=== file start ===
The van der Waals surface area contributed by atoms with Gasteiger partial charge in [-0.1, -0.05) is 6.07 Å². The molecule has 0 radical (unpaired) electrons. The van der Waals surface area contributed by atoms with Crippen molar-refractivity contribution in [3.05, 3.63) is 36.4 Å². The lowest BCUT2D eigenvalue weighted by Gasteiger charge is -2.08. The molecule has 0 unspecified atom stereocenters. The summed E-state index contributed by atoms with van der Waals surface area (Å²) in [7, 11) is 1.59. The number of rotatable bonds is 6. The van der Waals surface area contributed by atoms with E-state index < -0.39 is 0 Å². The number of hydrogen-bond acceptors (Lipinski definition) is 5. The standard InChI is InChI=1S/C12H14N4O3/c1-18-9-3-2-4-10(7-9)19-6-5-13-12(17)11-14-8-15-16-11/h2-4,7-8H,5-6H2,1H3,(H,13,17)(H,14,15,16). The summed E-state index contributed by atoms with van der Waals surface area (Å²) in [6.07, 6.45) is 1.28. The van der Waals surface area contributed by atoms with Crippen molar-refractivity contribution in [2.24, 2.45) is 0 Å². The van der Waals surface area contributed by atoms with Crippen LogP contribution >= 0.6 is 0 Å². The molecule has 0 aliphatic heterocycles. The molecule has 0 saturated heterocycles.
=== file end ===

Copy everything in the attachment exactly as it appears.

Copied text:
The van der Waals surface area contributed by atoms with Gasteiger partial charge in [-0.1, -0.05) is 6.07 Å². The molecule has 0 radical (unpaired) electrons. The van der Waals surface area contributed by atoms with Crippen molar-refractivity contribution in [3.05, 3.63) is 36.4 Å². The lowest BCUT2D eigenvalue weighted by Gasteiger charge is -2.08. The molecule has 0 unspecified atom stereocenters. The summed E-state index contributed by atoms with van der Waals surface area (Å²) in [7, 11) is 1.59. The number of rotatable bonds is 6. The van der Waals surface area contributed by atoms with E-state index < -0.39 is 0 Å². The number of hydrogen-bond acceptors (Lipinski definition) is 5. The standard InChI is InChI=1S/C12H14N4O3/c1-18-9-3-2-4-10(7-9)19-6-5-13-12(17)11-14-8-15-16-11/h2-4,7-8H,5-6H2,1H3,(H,13,17)(H,14,15,16). The summed E-state index contributed by atoms with van der Waals surface area (Å²) in [6.07, 6.45) is 1.28. The van der Waals surface area contributed by atoms with Crippen molar-refractivity contribution in [2.24, 2.45) is 0 Å². The van der Waals surface area contributed by atoms with Crippen LogP contribution >= 0.6 is 0 Å². The molecule has 0 aliphatic heterocycles. The molecule has 0 saturated heterocycles.